I enjoy painting winter scenes. I lived in North Carolina for a number of years and I really enjoyed the Winter there. It would snow and then a couple of days later the snow would be gone. You get the fun of playing in it, without the mess of living in it for a long period of time. I think I'll continue to paint winter scenes. My last two seem to be good enough to sell. I don't think I am going to sell them, but give them to family members for Christmas presents. Infact I belive one of my cohort mated made a comment about that on the blog.
All in all this has been a positive journey, and not the end in any way. I am going to continue to paint.
This project was a lot of fun. I honestly never thought I'd be able to paint. I really thought I would, as my sister told me, when I started the project, "suck." It's true what they say, practice makes perfect. This last painting was better than the second and third paintings. The fourth, well, I knocked it out of the park last week. That painting was awesome.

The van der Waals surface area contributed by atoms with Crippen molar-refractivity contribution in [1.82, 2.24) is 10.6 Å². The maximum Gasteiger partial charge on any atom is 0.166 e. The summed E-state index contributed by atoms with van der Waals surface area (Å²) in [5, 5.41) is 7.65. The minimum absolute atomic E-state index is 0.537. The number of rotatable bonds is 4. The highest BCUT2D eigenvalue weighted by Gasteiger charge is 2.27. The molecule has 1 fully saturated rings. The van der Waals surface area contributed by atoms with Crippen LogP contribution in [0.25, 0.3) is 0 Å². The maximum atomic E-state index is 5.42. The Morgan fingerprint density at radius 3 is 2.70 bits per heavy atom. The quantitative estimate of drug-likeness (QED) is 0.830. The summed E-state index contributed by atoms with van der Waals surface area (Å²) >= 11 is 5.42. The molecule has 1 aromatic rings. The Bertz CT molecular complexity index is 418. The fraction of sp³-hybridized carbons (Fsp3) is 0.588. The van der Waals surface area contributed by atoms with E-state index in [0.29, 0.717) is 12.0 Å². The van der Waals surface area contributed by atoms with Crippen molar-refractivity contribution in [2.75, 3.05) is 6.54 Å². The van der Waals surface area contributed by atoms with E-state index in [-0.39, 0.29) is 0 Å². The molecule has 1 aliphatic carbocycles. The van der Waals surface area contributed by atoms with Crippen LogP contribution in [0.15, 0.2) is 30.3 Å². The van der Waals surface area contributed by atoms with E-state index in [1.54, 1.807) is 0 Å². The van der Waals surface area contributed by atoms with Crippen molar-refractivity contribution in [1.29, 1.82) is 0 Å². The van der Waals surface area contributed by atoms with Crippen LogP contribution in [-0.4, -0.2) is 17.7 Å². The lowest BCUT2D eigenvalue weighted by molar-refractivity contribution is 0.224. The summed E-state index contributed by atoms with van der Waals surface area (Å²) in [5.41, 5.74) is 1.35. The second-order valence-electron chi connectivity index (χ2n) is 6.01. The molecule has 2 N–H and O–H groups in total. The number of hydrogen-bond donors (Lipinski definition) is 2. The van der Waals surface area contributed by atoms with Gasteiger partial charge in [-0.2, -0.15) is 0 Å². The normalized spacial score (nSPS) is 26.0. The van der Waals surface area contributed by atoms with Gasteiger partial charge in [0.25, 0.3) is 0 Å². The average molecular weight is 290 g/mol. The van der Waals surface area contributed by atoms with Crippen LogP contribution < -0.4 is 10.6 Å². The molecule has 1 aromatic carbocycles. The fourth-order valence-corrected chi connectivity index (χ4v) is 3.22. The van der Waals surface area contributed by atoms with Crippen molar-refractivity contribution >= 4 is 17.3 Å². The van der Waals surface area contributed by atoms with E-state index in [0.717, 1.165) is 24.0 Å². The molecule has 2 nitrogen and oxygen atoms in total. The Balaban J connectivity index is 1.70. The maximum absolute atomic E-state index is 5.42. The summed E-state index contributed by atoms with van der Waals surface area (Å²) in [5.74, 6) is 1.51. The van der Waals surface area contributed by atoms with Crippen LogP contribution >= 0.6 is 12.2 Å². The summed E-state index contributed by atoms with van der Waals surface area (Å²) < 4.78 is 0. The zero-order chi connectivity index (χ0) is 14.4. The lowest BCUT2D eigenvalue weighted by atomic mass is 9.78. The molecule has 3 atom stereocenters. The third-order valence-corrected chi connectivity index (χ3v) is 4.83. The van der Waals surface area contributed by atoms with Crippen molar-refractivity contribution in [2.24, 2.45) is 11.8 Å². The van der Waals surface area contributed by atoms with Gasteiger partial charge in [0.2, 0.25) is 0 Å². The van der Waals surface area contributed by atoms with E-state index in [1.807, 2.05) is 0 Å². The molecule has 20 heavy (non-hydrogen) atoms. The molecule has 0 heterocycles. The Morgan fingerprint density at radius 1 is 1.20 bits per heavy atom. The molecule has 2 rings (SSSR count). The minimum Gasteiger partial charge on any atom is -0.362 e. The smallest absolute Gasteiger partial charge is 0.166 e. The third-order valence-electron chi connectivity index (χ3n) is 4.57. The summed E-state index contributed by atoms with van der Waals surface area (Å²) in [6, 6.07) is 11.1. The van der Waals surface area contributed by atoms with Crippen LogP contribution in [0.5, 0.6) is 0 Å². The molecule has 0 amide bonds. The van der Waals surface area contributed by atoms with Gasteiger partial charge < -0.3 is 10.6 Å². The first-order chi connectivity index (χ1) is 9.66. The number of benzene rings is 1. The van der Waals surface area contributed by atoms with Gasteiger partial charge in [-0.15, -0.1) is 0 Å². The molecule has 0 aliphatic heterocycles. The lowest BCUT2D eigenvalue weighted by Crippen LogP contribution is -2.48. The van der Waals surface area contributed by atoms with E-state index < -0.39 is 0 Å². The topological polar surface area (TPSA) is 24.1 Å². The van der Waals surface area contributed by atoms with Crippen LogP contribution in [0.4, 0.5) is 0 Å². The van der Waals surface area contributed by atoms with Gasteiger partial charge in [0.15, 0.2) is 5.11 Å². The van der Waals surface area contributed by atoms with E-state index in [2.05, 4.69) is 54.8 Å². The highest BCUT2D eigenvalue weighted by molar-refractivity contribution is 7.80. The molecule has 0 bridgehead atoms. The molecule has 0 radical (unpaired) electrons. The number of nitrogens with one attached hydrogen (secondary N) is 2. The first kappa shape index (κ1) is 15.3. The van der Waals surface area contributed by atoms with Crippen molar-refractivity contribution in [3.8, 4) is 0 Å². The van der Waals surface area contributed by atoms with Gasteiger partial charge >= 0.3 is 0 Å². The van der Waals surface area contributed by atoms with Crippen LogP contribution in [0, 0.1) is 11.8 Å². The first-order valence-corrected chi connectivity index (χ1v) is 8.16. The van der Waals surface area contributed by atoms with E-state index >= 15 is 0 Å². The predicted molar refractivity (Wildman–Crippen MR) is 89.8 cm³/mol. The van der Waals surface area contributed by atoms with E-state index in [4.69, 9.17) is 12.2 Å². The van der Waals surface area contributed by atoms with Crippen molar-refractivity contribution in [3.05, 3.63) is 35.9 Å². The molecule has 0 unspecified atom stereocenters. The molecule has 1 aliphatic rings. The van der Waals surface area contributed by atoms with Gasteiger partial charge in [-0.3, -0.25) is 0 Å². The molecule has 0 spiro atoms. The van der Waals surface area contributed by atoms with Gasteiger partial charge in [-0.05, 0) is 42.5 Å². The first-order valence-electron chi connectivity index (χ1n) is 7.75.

I wanted to truly judge what I learnd and how much I improved during these 5 weeks, so I repainted painting number 2. Here is the original number 2:
It's not bad, actually when I did it I was telling everyone how awesome it was. For my first oil based painting, it's great! I learned about technique, and how to properly dispose of the paint thinner chemicals.